Marvin Isley, 56, the bass player who helped give R&B powerhouse the Isley Brothers their distinctive sound, died Sunday at Weiss Memorial Hospital in Chicago, said hospital spokeswoman Catherine Gianaro. No cause of death was given.
Isley stopped performing in 1996 after suffering complications from diabetes that included a stroke, high blood pressure, the loss of both legs and use of his left hand.
Born Aug. 18, 1953, in Cincinnati, he joined his brothers' band in 1973. By that time, the group had established itself with hits like 1959's "Shout." Isley formed Isley-Jasper-Isley in the 1980s and returned to the Isley Brothers in the 1990s. The group, which had hits with "That Lady" and "Fight the Power" among others during Marvin's tenure, was inducted into the Rock and Roll Hall of Fame in 1992.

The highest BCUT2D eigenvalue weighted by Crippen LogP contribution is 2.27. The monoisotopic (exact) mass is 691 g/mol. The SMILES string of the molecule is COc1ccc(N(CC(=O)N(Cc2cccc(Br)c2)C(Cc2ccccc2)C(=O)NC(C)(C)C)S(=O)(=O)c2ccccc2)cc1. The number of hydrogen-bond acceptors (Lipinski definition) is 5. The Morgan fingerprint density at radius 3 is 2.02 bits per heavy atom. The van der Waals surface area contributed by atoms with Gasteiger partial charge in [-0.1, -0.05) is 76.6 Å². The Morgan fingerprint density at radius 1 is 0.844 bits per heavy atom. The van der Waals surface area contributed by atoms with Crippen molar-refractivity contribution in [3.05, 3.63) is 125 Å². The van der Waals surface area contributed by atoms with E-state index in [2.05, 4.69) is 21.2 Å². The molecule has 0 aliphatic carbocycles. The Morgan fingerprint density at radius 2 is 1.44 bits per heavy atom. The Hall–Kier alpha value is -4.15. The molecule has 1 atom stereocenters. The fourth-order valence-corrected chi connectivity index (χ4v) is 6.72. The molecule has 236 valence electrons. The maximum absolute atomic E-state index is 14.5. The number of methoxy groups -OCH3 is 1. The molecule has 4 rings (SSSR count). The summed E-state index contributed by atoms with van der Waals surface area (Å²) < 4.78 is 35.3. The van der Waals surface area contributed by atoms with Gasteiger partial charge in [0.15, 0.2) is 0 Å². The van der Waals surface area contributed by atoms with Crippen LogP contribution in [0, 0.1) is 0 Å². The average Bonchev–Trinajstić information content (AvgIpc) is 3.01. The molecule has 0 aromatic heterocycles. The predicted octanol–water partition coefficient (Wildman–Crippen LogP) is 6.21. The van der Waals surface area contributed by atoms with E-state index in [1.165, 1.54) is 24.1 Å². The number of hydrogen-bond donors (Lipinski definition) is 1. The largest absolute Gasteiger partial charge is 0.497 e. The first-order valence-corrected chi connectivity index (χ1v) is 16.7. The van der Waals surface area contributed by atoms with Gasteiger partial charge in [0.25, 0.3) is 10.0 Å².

Marvin Isley told the Atlanta Journal-Constitution in 2001 that he regretted spending decades ignoring his diabetes.
"If I would have listened, if I would have understood diabetes like I understood music, maybe these things wouldn't have happened," he said.
In 2000, he settled a lawsuit against his older siblings stemming from a dispute over money from the estate of his deceased older brother, O'Kelly Isley, and from a $7-million plagiarism award against Michael Bolton relating to the group's 1966 song "Love Is a Wonderful Thing."
-- Times staff and wire reportsCopyright © 2015, Los Angeles Times